Child advocacy groups say YouTube Kids rife with 'inappropriate' videos

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/ Source: TODAY
By James Eng

Drugs, sex and booze? Two consumer-advocacy groups say they found explicit references to all three kids' no-nos in videos on Google's YouTube Kids app.

The Campaign for a Commercial-Free Childhood and the Center for Digital Democracy on Tuesday stepped up their criticism of the site, saying it is "rife" with content unsuitable for children. They filed an update to an April complaint with the Federal Trade Commission against YouTube Kids, contending the site is billed as "family friendly" but instead contains "a significant amount of content that would be extremely disturbing and/or potentially harmful for young children to view."

The groups sent a video link to the FTC documenting examples of what they said were examples of inappropriate content accessible on the site: a profanity-laced parody of the film "Casino" featuring Sesame Street's Bert and Ernie, graphic discussions about family violence, pornography and child suicide, jokes about drug use, and advertising for alcohol products.

"Google promised parents that YouTube Kids would deliver appropriate content for children, but it has failed to fulfill its promise," Aaron Mackey, the coalition's attorney, said in a statement. "Parents rightfully feel deceived by YouTube Kids."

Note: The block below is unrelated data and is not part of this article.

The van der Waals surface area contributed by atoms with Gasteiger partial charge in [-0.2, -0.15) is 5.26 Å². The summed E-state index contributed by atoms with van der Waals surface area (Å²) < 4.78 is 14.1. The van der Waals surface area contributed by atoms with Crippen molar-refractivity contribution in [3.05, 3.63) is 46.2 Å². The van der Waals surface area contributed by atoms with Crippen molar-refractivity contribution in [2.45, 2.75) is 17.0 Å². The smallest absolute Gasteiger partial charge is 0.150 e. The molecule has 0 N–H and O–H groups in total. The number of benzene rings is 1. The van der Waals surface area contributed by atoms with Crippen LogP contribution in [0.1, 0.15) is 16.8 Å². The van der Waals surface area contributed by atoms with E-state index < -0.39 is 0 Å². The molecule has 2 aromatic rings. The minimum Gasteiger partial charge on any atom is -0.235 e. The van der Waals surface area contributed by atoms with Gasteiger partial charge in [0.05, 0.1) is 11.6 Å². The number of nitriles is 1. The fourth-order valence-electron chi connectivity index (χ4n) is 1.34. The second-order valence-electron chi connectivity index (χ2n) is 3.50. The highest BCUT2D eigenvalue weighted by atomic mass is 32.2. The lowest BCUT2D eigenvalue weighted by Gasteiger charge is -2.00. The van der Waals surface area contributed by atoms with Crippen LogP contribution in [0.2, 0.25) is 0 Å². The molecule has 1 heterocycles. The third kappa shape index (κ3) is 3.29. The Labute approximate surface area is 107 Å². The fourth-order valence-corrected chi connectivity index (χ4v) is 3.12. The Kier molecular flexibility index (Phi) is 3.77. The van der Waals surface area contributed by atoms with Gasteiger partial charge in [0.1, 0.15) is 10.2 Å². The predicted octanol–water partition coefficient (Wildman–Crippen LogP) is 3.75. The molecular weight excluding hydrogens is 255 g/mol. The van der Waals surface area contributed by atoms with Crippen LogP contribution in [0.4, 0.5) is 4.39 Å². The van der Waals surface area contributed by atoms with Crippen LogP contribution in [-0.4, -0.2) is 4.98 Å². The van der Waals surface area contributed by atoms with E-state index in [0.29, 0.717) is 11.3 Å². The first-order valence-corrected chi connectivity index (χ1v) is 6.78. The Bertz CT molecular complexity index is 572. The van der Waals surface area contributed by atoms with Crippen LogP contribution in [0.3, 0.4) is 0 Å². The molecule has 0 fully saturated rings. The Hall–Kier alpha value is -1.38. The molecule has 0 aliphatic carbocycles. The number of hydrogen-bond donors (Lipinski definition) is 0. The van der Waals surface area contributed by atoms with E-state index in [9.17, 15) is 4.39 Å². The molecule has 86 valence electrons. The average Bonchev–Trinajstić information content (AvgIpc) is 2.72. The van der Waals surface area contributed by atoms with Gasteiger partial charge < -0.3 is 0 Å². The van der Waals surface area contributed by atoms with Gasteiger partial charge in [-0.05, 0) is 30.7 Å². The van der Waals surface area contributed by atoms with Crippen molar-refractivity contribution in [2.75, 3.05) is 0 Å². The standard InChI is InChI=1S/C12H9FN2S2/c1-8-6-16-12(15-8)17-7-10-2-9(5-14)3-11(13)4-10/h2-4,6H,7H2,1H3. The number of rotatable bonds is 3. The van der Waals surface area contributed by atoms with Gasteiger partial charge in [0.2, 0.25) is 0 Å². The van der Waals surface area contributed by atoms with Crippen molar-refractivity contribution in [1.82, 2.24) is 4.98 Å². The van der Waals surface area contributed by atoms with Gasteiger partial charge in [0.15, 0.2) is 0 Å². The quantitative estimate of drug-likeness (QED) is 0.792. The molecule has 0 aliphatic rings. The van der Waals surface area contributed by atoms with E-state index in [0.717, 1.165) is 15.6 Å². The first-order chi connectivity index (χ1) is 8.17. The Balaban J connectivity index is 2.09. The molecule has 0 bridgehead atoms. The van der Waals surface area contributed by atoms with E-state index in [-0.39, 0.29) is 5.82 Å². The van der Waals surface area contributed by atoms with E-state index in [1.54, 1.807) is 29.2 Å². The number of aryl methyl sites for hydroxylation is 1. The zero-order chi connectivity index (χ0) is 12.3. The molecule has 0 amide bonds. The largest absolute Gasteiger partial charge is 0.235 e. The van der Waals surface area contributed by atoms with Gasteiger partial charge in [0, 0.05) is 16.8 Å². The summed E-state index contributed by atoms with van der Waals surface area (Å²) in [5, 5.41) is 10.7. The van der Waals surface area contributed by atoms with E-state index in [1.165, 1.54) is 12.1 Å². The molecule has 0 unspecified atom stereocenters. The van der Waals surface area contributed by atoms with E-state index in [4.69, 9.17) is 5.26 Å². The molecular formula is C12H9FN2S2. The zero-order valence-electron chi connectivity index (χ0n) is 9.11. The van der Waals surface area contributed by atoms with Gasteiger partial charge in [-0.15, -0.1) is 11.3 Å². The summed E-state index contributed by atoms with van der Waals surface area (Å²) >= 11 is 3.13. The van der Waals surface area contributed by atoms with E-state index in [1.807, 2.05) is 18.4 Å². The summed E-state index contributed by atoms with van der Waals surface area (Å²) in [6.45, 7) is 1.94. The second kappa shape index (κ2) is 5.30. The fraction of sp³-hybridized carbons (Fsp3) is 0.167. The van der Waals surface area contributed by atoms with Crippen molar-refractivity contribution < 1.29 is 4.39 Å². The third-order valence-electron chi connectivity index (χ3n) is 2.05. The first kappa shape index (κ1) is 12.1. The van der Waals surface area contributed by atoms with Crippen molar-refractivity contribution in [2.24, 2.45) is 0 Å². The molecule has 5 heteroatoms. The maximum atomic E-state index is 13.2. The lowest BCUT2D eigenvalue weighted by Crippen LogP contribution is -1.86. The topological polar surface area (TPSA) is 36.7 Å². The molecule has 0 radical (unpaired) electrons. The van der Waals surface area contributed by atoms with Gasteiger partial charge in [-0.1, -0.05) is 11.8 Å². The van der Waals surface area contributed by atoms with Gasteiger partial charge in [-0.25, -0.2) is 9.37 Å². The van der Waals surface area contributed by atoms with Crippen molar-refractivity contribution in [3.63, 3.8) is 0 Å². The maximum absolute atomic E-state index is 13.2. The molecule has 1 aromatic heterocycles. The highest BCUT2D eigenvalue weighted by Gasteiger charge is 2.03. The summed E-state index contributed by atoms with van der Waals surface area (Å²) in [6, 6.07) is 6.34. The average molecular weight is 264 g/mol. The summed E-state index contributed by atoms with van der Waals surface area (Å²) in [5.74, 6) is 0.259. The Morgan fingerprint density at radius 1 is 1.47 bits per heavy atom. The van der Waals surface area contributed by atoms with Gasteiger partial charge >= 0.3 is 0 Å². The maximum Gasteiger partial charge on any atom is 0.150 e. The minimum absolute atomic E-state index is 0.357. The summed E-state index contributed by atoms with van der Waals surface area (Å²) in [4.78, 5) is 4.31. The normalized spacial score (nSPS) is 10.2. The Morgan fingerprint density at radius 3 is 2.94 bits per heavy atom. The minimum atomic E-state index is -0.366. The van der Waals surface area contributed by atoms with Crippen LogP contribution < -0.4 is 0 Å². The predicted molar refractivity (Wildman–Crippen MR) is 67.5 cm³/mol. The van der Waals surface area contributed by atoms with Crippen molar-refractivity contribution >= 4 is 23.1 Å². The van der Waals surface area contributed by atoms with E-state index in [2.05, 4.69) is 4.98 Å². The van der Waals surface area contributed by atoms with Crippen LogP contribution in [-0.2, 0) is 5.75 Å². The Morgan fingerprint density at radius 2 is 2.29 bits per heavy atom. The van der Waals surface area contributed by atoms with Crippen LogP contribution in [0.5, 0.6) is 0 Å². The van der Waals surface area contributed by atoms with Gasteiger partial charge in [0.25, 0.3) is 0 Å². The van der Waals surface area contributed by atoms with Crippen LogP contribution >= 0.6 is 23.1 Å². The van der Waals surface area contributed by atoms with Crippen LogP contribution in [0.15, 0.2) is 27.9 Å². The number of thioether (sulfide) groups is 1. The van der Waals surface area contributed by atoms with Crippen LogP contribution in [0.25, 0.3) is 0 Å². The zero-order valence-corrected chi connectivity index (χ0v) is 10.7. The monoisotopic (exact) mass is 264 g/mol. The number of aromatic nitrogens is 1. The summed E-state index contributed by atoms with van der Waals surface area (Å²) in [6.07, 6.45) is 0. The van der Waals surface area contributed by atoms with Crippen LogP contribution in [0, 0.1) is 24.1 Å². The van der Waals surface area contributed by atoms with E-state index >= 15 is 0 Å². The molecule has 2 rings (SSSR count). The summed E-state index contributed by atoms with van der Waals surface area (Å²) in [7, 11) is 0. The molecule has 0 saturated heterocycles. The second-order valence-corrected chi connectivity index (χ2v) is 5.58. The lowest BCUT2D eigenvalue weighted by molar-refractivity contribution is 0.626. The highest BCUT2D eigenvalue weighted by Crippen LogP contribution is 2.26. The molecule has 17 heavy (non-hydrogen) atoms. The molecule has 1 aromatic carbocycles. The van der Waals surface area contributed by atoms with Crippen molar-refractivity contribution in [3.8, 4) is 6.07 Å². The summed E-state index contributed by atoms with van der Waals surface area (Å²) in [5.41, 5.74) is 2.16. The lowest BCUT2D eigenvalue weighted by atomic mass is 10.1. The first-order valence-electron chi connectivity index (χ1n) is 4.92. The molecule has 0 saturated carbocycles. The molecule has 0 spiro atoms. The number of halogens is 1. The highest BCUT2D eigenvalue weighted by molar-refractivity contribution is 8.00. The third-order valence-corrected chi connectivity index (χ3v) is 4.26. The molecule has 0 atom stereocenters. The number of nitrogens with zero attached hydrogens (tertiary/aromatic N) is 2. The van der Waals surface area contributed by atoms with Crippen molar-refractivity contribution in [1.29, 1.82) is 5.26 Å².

In response, Google issued this statement: "We work to make the videos in YouTube Kids as family-friendly as possible and take feedback very seriously. We appreciate people drawing problematic content to our attention, and make it possible for anyone to flag a video. Flagged videos are manually reviewed 24/7 and any videos that don't belong in the app are removed. For parents who want a more restricted experience, we recommend that they turn off search."

The company has previously denied claims that YouTube Kids targets young children with deceptive advertising and says it worked with numerous partners and child advocacy groups in developing YouTube Kids. Google introduced the YouTube Kids app in February as a "safer" place for children under age 5 to explore videos.